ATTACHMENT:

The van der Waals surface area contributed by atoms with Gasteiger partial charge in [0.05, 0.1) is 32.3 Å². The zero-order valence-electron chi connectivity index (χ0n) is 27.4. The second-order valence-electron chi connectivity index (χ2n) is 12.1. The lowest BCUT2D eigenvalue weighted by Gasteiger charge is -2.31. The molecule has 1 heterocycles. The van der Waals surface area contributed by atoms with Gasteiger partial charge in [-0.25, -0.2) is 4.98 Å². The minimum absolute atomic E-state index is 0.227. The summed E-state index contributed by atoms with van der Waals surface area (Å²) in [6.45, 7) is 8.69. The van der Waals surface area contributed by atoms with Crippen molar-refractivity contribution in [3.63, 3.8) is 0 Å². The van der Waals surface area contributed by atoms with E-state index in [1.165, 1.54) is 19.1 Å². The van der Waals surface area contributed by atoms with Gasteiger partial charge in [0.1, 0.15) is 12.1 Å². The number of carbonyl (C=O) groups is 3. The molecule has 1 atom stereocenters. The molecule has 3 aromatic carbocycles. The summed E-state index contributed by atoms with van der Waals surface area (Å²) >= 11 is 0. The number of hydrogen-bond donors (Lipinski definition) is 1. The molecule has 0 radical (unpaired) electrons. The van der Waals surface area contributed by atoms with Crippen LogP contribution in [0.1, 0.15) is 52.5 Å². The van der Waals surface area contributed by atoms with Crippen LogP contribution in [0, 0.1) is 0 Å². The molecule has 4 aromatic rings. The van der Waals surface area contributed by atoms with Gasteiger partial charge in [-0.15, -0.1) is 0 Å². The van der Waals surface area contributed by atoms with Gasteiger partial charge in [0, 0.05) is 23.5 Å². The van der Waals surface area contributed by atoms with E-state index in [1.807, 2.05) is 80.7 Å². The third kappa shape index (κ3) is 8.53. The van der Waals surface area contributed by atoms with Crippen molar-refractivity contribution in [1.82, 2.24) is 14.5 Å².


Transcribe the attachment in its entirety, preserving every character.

The van der Waals surface area contributed by atoms with Gasteiger partial charge in [0.05, 0.1) is 32.3 Å². The zero-order valence-electron chi connectivity index (χ0n) is 27.4. The second-order valence-electron chi connectivity index (χ2n) is 12.1. The lowest BCUT2D eigenvalue weighted by Gasteiger charge is -2.31. The molecule has 1 heterocycles. The van der Waals surface area contributed by atoms with Gasteiger partial charge in [-0.25, -0.2) is 4.98 Å². The minimum absolute atomic E-state index is 0.227. The summed E-state index contributed by atoms with van der Waals surface area (Å²) in [6.45, 7) is 8.69. The van der Waals surface area contributed by atoms with Crippen molar-refractivity contribution in [3.63, 3.8) is 0 Å². The van der Waals surface area contributed by atoms with E-state index in [1.165, 1.54) is 19.1 Å². The van der Waals surface area contributed by atoms with Gasteiger partial charge in [0.1, 0.15) is 12.1 Å². The number of carbonyl (C=O) groups is 3. The molecule has 1 atom stereocenters. The molecule has 3 aromatic carbocycles. The summed E-state index contributed by atoms with van der Waals surface area (Å²) >= 11 is 0. The number of hydrogen-bond donors (Lipinski definition) is 1. The molecule has 0 radical (unpaired) electrons. The van der Waals surface area contributed by atoms with Crippen LogP contribution in [0.1, 0.15) is 52.5 Å². The van der Waals surface area contributed by atoms with Crippen LogP contribution in [0, 0.1) is 0 Å². The molecule has 4 aromatic rings. The van der Waals surface area contributed by atoms with Gasteiger partial charge in [-0.15, -0.1) is 0 Å². The van der Waals surface area contributed by atoms with Gasteiger partial charge in [0, 0.05) is 23.5 Å². The van der Waals surface area contributed by atoms with E-state index in [1.807, 2.05) is 80.7 Å². The third kappa shape index (κ3) is 8.53. The van der Waals surface area contributed by atoms with Crippen molar-refractivity contribution in [1.82, 2.24) is 14.5 Å².